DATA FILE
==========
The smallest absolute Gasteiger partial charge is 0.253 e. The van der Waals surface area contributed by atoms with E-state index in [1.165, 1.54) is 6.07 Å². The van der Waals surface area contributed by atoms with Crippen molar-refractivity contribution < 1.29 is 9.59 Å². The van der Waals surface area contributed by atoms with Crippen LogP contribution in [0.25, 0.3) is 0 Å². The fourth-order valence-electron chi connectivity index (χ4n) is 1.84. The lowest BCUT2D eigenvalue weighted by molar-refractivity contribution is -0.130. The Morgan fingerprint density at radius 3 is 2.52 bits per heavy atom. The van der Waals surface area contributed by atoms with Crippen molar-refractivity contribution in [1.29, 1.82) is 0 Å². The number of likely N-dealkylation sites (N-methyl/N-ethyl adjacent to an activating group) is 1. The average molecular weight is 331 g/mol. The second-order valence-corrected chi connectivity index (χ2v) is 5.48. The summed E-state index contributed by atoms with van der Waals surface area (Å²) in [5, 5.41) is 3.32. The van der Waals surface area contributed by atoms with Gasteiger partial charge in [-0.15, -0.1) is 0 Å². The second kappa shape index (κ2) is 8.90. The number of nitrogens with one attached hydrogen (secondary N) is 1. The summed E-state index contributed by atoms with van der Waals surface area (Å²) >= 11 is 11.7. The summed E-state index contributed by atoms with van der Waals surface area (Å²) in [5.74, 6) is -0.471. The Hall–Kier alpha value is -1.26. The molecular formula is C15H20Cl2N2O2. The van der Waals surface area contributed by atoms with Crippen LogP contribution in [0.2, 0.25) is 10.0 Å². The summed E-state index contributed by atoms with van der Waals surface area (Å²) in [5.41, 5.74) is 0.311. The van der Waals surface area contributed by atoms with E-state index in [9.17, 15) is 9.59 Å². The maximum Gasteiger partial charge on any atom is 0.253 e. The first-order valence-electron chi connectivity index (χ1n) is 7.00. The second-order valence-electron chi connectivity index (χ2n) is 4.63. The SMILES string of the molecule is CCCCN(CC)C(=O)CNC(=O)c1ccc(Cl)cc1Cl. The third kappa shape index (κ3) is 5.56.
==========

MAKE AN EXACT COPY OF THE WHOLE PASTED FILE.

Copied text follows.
The smallest absolute Gasteiger partial charge is 0.253 e. The van der Waals surface area contributed by atoms with E-state index in [1.165, 1.54) is 6.07 Å². The van der Waals surface area contributed by atoms with Crippen molar-refractivity contribution < 1.29 is 9.59 Å². The van der Waals surface area contributed by atoms with Crippen LogP contribution in [0.25, 0.3) is 0 Å². The fourth-order valence-electron chi connectivity index (χ4n) is 1.84. The lowest BCUT2D eigenvalue weighted by molar-refractivity contribution is -0.130. The Morgan fingerprint density at radius 3 is 2.52 bits per heavy atom. The van der Waals surface area contributed by atoms with Crippen molar-refractivity contribution in [1.29, 1.82) is 0 Å². The number of likely N-dealkylation sites (N-methyl/N-ethyl adjacent to an activating group) is 1. The average molecular weight is 331 g/mol. The second-order valence-corrected chi connectivity index (χ2v) is 5.48. The summed E-state index contributed by atoms with van der Waals surface area (Å²) in [5, 5.41) is 3.32. The van der Waals surface area contributed by atoms with Gasteiger partial charge in [-0.15, -0.1) is 0 Å². The second kappa shape index (κ2) is 8.90. The number of nitrogens with one attached hydrogen (secondary N) is 1. The summed E-state index contributed by atoms with van der Waals surface area (Å²) >= 11 is 11.7. The summed E-state index contributed by atoms with van der Waals surface area (Å²) in [5.74, 6) is -0.471. The Hall–Kier alpha value is -1.26. The molecular formula is C15H20Cl2N2O2. The van der Waals surface area contributed by atoms with Crippen LogP contribution in [0.2, 0.25) is 10.0 Å². The summed E-state index contributed by atoms with van der Waals surface area (Å²) in [5.41, 5.74) is 0.311. The van der Waals surface area contributed by atoms with E-state index in [9.17, 15) is 9.59 Å². The maximum Gasteiger partial charge on any atom is 0.253 e. The first-order valence-electron chi connectivity index (χ1n) is 7.00. The second-order valence-electron chi connectivity index (χ2n) is 4.63. The SMILES string of the molecule is CCCCN(CC)C(=O)CNC(=O)c1ccc(Cl)cc1Cl. The third kappa shape index (κ3) is 5.56.